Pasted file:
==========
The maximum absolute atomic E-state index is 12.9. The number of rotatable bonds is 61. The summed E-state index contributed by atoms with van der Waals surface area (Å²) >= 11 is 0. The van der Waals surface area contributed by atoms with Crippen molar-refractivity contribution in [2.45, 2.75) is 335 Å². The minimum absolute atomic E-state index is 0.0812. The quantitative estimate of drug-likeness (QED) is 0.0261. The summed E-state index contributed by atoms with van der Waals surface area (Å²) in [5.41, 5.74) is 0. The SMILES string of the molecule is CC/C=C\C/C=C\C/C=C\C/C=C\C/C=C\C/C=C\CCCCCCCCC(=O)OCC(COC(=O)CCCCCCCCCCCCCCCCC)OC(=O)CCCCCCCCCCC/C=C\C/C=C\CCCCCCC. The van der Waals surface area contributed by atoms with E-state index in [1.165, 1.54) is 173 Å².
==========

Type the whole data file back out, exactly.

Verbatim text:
The maximum absolute atomic E-state index is 12.9. The number of rotatable bonds is 61. The summed E-state index contributed by atoms with van der Waals surface area (Å²) >= 11 is 0. The van der Waals surface area contributed by atoms with Crippen molar-refractivity contribution in [2.45, 2.75) is 335 Å². The minimum absolute atomic E-state index is 0.0812. The quantitative estimate of drug-likeness (QED) is 0.0261. The summed E-state index contributed by atoms with van der Waals surface area (Å²) in [5.41, 5.74) is 0. The SMILES string of the molecule is CC/C=C\C/C=C\C/C=C\C/C=C\C/C=C\C/C=C\CCCCCCCCC(=O)OCC(COC(=O)CCCCCCCCCCCCCCCCC)OC(=O)CCCCCCCCCCC/C=C\C/C=C\CCCCCCC. The van der Waals surface area contributed by atoms with E-state index in [1.165, 1.54) is 173 Å².